Georgina Webb passed the carts filling the market square. They were empty now, the ripe tomatoes all sold, the fresh cabbages boiling away in various stew pots. Everyone had returned back to their camps for the night and she was left alone, stomach rumbling and cold.
Georgie was barely twelve but her face was drawn and haggard, hardened by her years on the streets. As she walked through the market she stumbled more than once. She had managed to sell a couple of her matches for a slice of bread this morning, but she hadn’t sold any since. Her feet were beginning to feel numb as she walked.
She missed her Grandma. On days like today when the frost lingered in the air and the fog closed around them, she would have pulled Georgie close and tucked her under her arm. They would have hurried home, vegetables in hand and made soup together, that when sipped, warmed Georgie from her head to her toes.
It didn’t take long to reach the war-torn street she usually sheltered in, scarred from the explosion of a distant bomb. She was glad for that, her legs were beginning to feel weak and she wasn’t sure how much further they could have carried her. From a stash in the side of one of the buildings, she retrieved a canteen of water that she had collected from a nearby river, drinking it all in one gulp in hope that it would stop her stomach from cramping with emptiness.
She pulled her blanket from a makeshift sack she carried over one shoulder and huddled down into the doorway of a crumbling house to rest. Sleep didn’t welcome her, it was too cold and she was too scared, being alone at night still felt strange. Instead, she watched out for any stragglers that might want to buy some of her matches to stave off the frigid night air.
Out of the deep winter fog, a figure emerged on a white horse, not stopping to look at the young girl, but swiftly disappearing around the corner. Georgie could have sworn that she saw a bow on the rider’s back that reminded her of the weapons used in the later stages of the war. She shrugged it off. Her eyes had been playing tricks on her for days. She was getting used to it now.
She huddled down further into the doorway of the abandoned house. Her hair was matted and her clothes were rags. Beside her, she placed her box of matches, still three-quarters full.
Winter had hit hard this year. It had been about six years since every electrical item in the world stopped, due to the electromagnetic pulse weapons used in the Great War. It was like the epic floods in the stories Grandma used to tell her, seas cleansing the Earth of everything bad. In these stories, the good people were allowed to live and bad people had to die. But then Grandma died and Georgie didn’t really believe that anymore.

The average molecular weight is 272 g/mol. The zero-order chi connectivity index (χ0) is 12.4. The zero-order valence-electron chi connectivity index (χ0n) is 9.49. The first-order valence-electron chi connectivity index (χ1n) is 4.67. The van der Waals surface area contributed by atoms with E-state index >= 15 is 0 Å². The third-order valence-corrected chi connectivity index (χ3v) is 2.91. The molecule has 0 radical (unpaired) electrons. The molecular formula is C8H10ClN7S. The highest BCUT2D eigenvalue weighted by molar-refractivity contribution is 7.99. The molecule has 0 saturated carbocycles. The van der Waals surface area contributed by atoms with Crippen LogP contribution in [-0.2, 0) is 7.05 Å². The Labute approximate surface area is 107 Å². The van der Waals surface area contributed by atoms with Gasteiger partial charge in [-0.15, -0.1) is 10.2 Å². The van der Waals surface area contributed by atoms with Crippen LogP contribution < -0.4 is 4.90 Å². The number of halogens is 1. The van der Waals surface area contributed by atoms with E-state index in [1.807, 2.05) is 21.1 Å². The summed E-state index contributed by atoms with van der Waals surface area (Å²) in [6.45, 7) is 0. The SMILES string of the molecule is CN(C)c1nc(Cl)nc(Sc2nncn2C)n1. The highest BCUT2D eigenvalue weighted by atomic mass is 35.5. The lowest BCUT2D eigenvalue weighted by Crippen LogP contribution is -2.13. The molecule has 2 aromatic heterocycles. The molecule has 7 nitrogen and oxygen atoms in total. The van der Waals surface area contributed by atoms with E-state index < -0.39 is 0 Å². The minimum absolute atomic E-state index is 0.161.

Ever since the Great War, the winters had been getting colder. Global Warming had started to recede in the absence of modern technology and industrialisation and temperatures were dropping dramatically. The remaining population were not acclimatised to it yet.
As the months had gone by, Georgie had grown accustomed to finding frozen bodies littering the street. When she had found Grandma all those months ago, sitting in her favourite armchair, stare blank and lifeless. She had been sad and scared. She grew angry at the world. But, since she had lived on the streets, there had been so much sadness, so much death and so much anger that she had grown accustomed to it and she didn’t feel as scared anymore. She found at least one dead body a day, most of them her own age. She called the nearest adult to help clean it up then moved on with her day.
Tonight she understood how those dead children must have felt in their last hours. However hard she tried, she couldn’t seem to get warm. Georgie had lost the feeling in her toes many hours ago and the blanket from her bag wasn’t making much of a difference. Although summer always came around eventually, it felt like this time it wouldn’t.
She tried to stand up, to walk over to the nearby tree and gather some branches to make a fire. But her legs failed her, she crumpled into a heap in the doorway.
The harsh winds brushed against her cheeks as she nursed her bruised elbow. Her heart ached, the branches were so close, yet she couldn’t reach them. Her toes had started to go black with frostbite as she tucked her blanket around herself again to try and keep out the chill.
Only a few travellers were passing through the streets, all of them hurrying home to their families, carrying various supplies they had gathered in trade. Each one walked past, and each one ignored her. Her stomach was in agony, her skin growing colder. She would have traded a match for the tiniest scrap of food or the tiniest moment of warmth at this point, but not one person even glanced in her direction.
The numb feeling was spreading and the pain was getting worse, in desperation Georgie grabbed one of her matches and lit it, holding it close to her frozen fingers.
Early this morning, Georgie had come across a traveller. He was on his way to deliver matches to a nearby family but spared a box in exchange for Georgie’s shoes. His daughter’s feet were cold and he was afraid of her getting frostbite. Georgie had given up her shoes readily, even if it meant taking the girls pain onto herself. The traveller completed the trade, put the shoes on his daughter, and rode away on his red stallion. Not even offering to take the desperate girl with him.
If Georgie could have sold the matches, she could have pulled herself out of starvation, if only temporarily. However, no one had seemed to need matches today, they were all buying animal fat from a stall in the market instead. Fuelling their gas lamps instead of lighting their fires.
Most of the travellers who walked past only had limited resources, and they wanted to hold onto these supplies for their own families. They wouldn’t waste their last slice of bread on a lost cause like Georgie. Food was more important to them than trading for a match to light their fire, they already had roofs over their heads.
Georgie found herself staring into the match’s flame as the warmth spread across her stiff fingers. Anger boiled inside her, Grandma had always told her she was a good person, but if she was so ‘good’ what did she do to deserve a life like this?
Grandma had been stolen from her, and all the travellers were passing by without a backwards glance. She was starving, she was cold, and she could no longer feel her blackened toes. She watched the flame sink further down the match.
“Oh Telepinu, let your wrath melt into nothing, just as bitter snows disappear in warm sunshine”